The Fair Labor Standards Act (FLSA), is the federal wage law that requires, among other things, employers to pay federal minimum wage and overtime compensation for workers that do not meet an exemption. On May 18, 2016, the Department of Labor (DOL) issued a Final Rule updating the FLSA’s overtime provisions to double the salary threshold from $23,660 to $47,476. This means that employers large and small will need to be prepared before the rule goes into effect at the end of this year.
The DOL’s rulemaking was in response to President Obama’s March 13, 2014 Presidential Memorandum, that directed the Secretary of Labor to ‘modernize and streamline’ the FLSA’s overtime provisions to ‘update existing protections consistent with the intent of the Act; address the changing nature of the workplace; and simplify the regulations to make them easier for both workers and businesses to understand and apply.’ On July 6, 2015, the DOL published a Notice of Proposed Rulemaking in the Federal Register and over 270,000 comments were received, which shaped the Final Rule. Here are four major highlights:
1. New Salary Threshold Changed to $47,476
Currently under FLSA, employees must receive minimum wage and overtime compensation of 1.5 times the employee’s regular rate of pay for any time worked in excess of 40 hours in a week. Employees may be exempt from this regulation if three tests are met:
- Salary Level Test: employee is paid at least $23,660 annually or $455 weekly;
- Salary Basis Test: employee is paid a predetermined and fixed salary; and
- Duties Test: employee’s job duties primarily involve executive, administrative, or professional duties
The Final rule significantly changes the salary level test to $47,476 annually (or $913 weekly). Employers may calculate non-discretionary bonuses, incentive payments, and commissions to satisfy up to 10% of the salary, if paid on a quarterly or more frequent basis. This salary level change will allow a larger portion of the workforce to be eligible for overtime pay.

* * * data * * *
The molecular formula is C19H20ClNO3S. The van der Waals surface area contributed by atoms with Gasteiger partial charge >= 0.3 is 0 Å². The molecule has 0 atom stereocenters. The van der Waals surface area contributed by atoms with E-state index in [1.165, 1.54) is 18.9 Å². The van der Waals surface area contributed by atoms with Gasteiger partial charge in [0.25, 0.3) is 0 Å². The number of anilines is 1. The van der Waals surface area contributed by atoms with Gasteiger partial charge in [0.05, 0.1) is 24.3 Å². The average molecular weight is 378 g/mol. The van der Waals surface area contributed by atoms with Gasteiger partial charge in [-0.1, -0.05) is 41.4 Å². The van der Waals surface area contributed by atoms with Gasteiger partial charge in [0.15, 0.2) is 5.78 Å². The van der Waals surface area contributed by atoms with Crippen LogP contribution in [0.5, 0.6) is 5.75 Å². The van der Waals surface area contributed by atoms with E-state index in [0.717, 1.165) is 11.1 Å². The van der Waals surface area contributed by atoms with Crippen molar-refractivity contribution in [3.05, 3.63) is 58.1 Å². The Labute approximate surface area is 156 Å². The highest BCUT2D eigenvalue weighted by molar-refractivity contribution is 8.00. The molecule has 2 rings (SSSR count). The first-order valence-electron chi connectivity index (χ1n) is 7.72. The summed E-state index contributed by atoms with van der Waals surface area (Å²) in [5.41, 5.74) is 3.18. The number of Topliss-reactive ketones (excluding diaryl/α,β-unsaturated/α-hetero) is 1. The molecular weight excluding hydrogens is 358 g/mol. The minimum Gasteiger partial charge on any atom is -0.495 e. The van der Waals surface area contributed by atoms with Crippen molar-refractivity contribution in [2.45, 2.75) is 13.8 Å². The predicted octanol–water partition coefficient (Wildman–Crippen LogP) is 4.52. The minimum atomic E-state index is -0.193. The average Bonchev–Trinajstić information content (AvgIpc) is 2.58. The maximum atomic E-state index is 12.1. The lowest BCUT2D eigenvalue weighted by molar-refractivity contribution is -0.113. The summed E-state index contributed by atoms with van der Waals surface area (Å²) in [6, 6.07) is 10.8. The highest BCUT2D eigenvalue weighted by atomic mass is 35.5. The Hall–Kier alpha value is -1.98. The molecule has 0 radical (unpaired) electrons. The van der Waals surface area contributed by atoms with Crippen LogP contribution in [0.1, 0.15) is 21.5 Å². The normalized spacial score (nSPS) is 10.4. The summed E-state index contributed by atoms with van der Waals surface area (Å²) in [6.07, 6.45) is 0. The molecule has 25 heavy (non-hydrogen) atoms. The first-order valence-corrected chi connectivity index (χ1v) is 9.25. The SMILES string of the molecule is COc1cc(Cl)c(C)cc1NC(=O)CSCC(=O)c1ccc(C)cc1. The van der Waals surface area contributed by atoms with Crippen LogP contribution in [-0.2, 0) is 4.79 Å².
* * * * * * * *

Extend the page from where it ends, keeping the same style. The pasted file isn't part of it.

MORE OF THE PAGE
2. Highly Compensated Employee Exemption Increased to $134,004
Even if an employee does not meet the duties test, FLSA allows highly compensated employees to be exempt from overtime requirements. Currently, the salary requirement is set at $100,000.00 for this exception. The Final Rule increases this salary requirement to $134,004.
3. Salary Level Will Automatically Increase Every 3 Years
The FLSA was last updated in 2004. In order to keep salary levels current, the Final Rule establishes a mechanism for automatically updating the salary and compensation levels every three years to maintain the level at the 40th percentile of full-time salaried workers in the lowest-wage Census region.
4. Final Rule Is Effective December 1, 2016
Within a matter of months, providers will be impacted by the revised FLSA. Providers should analyze the FLSA’s financial impact on its organization and plan according, such as increasing employee pay to meet the new salary level, $47,476 annually or $913 weekly, reclassify employees from exempt to non-exempt, or convert salaried employees to an hourly basis. Providers will also need to update internal policies on time tracking measures to ensure any overtime work is tracked and paid.